• In fact, I first stumbled across the enchanting The Bookshop Band while listening to one of The Guardian’s podcasts. This band of bibliophiles and musically-gifted people compose songs inspired by books that are chosen by the staff of Mr B’s Emporium of Reading Delights. The songs are played at events that take place at the bookshop. You can listen to their tracks online. Great music to inspire some writing, or book-devouring!
  • Another great website for keeping up with book-ly discussions is the ‘Books’ page of The Daily Beast. The ‘Women in the World’ section is also worth checking out.
  • For some visual stimulation check out bookporndaily, oh yeah…

Currently on my night stand?

And I’ve just finished reading ‘Past the shallows‘ by Favel Parrett. A wild, emotional tale from an emerging Australian author. Set in Tasmania, this is a haunting tale of family secrets, brotherhood, and the power of water.

My dear readers, what are your latest book-ish finds? What was the last thing you couldn’t put down (or made you hungry in the middle of the night…)?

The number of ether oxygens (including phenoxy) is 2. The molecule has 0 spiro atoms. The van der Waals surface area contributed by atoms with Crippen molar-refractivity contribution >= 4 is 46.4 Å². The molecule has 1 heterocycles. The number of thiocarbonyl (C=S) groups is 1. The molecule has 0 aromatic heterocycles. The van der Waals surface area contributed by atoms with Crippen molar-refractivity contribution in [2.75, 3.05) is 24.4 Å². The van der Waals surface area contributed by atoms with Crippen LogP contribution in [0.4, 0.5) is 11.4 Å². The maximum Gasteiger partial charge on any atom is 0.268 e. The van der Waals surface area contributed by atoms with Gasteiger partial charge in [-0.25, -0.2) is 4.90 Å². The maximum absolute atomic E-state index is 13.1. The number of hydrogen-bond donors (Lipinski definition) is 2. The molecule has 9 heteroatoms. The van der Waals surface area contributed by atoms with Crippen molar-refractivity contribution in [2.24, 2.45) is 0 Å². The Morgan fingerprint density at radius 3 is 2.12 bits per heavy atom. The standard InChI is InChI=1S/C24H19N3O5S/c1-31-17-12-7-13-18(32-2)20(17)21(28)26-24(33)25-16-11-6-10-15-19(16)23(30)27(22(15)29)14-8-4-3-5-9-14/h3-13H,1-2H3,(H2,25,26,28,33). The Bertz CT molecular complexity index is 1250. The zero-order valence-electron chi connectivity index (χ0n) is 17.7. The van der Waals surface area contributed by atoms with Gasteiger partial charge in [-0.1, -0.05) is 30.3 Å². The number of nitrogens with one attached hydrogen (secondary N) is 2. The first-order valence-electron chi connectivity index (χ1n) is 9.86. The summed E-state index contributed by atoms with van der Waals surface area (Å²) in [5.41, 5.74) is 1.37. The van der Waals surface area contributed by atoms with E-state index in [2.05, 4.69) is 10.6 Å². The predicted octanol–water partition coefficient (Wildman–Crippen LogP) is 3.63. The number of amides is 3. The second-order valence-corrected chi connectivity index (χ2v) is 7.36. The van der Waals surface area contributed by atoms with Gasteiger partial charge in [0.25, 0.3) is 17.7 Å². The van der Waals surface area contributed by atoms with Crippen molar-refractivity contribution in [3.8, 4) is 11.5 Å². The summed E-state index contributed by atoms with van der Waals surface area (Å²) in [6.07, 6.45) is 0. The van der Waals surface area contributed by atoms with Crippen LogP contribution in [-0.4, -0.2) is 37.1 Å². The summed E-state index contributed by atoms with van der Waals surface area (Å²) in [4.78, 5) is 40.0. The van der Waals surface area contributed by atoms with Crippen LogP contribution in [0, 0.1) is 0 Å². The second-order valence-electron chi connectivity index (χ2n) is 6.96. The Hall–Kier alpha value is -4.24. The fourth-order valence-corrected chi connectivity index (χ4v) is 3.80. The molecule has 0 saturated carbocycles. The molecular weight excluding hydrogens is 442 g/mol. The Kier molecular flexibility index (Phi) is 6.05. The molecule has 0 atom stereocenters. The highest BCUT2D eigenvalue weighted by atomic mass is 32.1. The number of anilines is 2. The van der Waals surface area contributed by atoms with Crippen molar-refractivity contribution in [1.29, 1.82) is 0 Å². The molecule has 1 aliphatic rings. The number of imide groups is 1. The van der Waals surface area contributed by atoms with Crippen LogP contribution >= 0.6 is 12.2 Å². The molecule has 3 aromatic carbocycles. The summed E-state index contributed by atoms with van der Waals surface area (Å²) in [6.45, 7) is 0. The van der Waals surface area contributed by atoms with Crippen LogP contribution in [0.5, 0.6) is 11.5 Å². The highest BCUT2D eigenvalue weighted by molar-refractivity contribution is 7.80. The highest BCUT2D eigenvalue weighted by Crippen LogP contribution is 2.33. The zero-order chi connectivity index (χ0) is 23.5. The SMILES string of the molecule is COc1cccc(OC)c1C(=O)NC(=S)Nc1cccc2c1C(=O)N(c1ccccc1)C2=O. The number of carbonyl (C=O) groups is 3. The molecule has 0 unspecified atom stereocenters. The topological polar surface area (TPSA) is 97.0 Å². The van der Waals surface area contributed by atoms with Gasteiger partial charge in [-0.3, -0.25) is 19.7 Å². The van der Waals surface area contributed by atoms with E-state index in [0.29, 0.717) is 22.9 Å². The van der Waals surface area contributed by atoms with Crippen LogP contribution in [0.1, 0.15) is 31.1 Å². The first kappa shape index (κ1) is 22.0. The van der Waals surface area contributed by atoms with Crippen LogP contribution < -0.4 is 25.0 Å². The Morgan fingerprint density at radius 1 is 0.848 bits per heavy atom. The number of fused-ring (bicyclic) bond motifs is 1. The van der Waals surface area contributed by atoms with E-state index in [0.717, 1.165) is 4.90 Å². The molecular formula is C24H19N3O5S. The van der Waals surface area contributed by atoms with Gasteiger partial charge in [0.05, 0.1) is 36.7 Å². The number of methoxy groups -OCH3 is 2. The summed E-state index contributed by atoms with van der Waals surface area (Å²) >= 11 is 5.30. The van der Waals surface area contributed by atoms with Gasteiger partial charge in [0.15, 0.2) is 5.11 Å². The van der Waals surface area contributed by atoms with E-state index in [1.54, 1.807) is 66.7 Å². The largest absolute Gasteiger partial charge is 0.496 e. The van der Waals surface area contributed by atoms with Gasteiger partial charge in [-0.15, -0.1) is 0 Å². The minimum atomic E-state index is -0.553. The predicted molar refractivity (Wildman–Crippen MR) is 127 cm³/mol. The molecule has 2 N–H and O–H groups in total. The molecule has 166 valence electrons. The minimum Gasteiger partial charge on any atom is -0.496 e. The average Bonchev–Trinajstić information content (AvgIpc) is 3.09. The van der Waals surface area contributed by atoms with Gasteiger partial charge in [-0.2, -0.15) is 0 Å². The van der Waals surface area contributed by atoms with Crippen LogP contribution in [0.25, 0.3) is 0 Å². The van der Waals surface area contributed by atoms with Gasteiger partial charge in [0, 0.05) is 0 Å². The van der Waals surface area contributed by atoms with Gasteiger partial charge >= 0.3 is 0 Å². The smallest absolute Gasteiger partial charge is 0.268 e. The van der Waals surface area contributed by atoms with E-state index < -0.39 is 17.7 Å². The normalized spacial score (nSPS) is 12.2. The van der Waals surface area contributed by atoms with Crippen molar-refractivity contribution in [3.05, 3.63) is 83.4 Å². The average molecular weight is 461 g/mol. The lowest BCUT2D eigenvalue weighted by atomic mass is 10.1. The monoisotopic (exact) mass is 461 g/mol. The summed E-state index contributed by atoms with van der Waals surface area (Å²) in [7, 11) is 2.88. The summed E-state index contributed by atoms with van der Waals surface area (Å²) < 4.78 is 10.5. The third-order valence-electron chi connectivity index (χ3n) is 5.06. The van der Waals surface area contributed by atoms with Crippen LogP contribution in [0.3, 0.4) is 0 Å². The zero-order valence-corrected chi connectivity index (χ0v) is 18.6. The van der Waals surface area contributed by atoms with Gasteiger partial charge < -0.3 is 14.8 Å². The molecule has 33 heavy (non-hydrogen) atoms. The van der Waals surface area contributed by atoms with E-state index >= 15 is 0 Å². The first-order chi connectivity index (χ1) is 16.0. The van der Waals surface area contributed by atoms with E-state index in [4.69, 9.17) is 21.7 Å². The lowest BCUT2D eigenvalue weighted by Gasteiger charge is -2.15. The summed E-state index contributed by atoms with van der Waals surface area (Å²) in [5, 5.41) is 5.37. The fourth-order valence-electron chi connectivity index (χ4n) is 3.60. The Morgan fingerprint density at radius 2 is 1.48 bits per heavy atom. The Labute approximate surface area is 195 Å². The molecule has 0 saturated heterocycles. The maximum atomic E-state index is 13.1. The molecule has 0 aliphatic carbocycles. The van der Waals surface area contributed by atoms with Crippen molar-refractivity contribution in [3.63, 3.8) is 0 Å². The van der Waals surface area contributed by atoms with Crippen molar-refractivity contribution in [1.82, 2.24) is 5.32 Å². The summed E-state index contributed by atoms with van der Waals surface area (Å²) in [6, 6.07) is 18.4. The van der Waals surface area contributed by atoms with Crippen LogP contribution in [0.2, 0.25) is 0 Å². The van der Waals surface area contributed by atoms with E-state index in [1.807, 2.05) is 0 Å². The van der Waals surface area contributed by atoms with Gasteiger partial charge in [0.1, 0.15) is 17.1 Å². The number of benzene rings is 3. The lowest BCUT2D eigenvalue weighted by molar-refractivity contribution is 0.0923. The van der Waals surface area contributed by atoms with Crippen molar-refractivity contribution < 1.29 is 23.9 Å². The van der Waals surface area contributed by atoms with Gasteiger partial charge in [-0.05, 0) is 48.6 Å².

Wednesday – On the Shelf

Mise en place.

Translated from French, and used most commonly as culinary terminology, means ‘putting in place’.

While I am an ‘everything in place girl’ when I am in the kitchen, mise en place applies to so many other areas in my life as well, especially when it comes to writing.

University grounds at sunset

When I try to enter the world of ether and mist that is words, I need to have everything else at rest. I need a centre when I enter the storm.

University grounds

Last night our lecturer spoke about allowing ourselves to enter the creative space and just write, worry about the editing later, just let the story tell itself, and come back to reality later. When I have succeeded in mise en place, that creative space opens like a door in front of me. I may have to fight a few dragons at the gate and shackle an anchor to myself in the rocky sea of writing, at least I can see the way there more easily.

When that door opens, and the world beyond finally allows me entrance, there is no other place I would rather be, I can be transported to a deserted road in the middle of Australia, a wooded trail in Victorian England, or a dark starry night where the waves crash in against the sound on a shore I have never seen.